“Queen Elizabeth I often embroidered with other female rulers, much the way male leaders might play golf today,” says Barbara Paris Gifford, a curator at the Museum of Arts and Design (MAD) in New York. “It was a favorite activity because it inspired concentration, conversation, and competition.”
Many of our modern associations with embroidery, like needlepoint samplers or cheeky cross-stitch pillows, seem quaint, but the medium is used in diverse and complex ways. In fact, needlework has a long relationship to politics, power, and resistance.
In 17th-century Turkey (then the Ottoman Empire), embroidery offered symbolic protection for the most precious things, including religious objects and babies. More recently, in the 1970s and ’80s in Chile, women created bright embroideries called arpilleras, as an act of resistance against Augusto Pinochet’s military dictatorship. The arpilleras, which memorialized family members “disappeared” by the regime, were so threatening to the government that it became a crime to own one.
In the 1970s, feminist artists including Judy Chicago, Miriam Schapiro, and Faith Ringgold used embroidery and other handcrafts to tell powerful and disruptive stories. They mined craft techniques to explore the construction of gender roles and challenge the hierarchy that valued painting and sculpture above the art and craft forms traditionally considered women’s work.
Today, fiber arts like embroidery are a growing presence in museums and galleries, and artists use their needles to investigate a dizzying variety of concerns, exploring gender, sexual and ethnic identity, cultural history, memory, and pop culture, among other themes. Below, we talk to 11 artists who are continuing to expand this potent medium.
Sophia Narrett, So Many Hopes, 2016-17. Photo by Stan Narten. Courtesy of the artist.
Narrett creates dazzling, embroidered scenes of love, heartbreak, and unabashed fantasy. Her approach is expansive and painterly, with meticulous gradations of color, and she has a knack for rendering suburban architecture, blooming gardens, and the human body in thread.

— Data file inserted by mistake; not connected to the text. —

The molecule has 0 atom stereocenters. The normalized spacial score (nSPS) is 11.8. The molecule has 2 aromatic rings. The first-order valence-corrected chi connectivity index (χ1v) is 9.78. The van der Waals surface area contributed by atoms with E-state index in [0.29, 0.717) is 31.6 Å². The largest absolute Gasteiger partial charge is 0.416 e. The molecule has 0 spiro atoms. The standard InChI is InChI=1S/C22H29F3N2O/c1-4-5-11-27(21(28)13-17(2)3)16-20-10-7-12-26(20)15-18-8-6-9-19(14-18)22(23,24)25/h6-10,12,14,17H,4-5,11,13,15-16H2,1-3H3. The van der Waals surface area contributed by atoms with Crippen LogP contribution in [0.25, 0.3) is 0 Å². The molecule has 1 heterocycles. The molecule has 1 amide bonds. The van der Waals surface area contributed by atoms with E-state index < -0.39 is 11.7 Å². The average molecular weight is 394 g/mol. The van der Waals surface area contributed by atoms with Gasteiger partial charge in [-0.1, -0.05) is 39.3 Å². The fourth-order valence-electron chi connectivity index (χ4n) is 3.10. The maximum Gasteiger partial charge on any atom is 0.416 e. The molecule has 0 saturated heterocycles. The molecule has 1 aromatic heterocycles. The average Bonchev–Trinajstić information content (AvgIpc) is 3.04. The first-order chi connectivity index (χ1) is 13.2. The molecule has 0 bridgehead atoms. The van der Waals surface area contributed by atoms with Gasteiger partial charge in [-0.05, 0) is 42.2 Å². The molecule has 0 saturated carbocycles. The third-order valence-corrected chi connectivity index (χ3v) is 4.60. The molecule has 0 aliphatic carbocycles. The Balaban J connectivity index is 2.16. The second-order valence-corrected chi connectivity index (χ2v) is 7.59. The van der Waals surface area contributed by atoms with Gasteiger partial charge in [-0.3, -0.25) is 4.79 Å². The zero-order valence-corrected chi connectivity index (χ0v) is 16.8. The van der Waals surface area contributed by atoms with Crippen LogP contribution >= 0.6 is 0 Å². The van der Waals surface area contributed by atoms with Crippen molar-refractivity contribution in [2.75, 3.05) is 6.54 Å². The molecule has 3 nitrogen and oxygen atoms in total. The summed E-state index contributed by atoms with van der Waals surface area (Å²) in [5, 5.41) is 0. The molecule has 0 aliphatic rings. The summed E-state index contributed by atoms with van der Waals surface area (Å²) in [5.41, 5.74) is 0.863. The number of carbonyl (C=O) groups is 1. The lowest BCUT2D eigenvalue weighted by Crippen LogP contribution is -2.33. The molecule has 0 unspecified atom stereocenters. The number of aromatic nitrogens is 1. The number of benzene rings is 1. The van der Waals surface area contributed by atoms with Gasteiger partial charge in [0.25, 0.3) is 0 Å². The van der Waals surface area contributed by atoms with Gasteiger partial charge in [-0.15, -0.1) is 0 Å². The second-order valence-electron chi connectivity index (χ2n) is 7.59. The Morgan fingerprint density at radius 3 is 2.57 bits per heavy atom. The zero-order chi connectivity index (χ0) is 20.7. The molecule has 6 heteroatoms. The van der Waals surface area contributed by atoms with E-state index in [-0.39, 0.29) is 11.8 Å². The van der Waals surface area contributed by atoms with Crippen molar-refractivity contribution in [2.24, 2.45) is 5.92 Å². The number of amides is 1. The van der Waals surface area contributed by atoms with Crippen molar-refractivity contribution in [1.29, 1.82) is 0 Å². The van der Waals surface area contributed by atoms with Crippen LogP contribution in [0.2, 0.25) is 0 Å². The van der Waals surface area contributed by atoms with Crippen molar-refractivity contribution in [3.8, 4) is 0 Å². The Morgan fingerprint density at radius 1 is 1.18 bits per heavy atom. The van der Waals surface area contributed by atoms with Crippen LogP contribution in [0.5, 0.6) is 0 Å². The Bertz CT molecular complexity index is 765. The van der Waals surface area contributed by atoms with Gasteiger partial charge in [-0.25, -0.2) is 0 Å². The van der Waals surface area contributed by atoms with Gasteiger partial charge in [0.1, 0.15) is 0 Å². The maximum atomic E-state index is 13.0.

“While Narrett’s subject matter is intimate, the scale of her scenes feels akin to history painting with their abundance of symbols and multiple action-packed vignettes,” Samantha De Tillio, another curator at the MAD, tells me. “She’s in communication with the traditionally feminine aspects of the medium, but not restricted by them.”
“From the first time I tried it, I was completely excited and absorbed,” Narrett says of her conversion from painting to embroidery. “It forced me to slow down and think about each mark.” However, her biggest influences are still painters. “I have always been most inspired by 19th-century French figure painting and by contemporary painters like Lisa Yuskavage, Hernan Bas, Angela Dufresne, and Allison Schulnik.”
Richard Saja, detail of A Three Day Party, 2016. Courtesy of the artist.
Saja uses embroidery to turn familiar toile patterns into scenes of whimsy and, occasionally, mayhem. His colorful stitches form a secondary layer over the toile, constructing a new narrative inhabited by imaginary animals, wild hairstyles, and a lit cigarette here or there. Saja’s light touch updates and enlivens the tired prints of Rococo lovers cavorting on swings or lounging at picnics.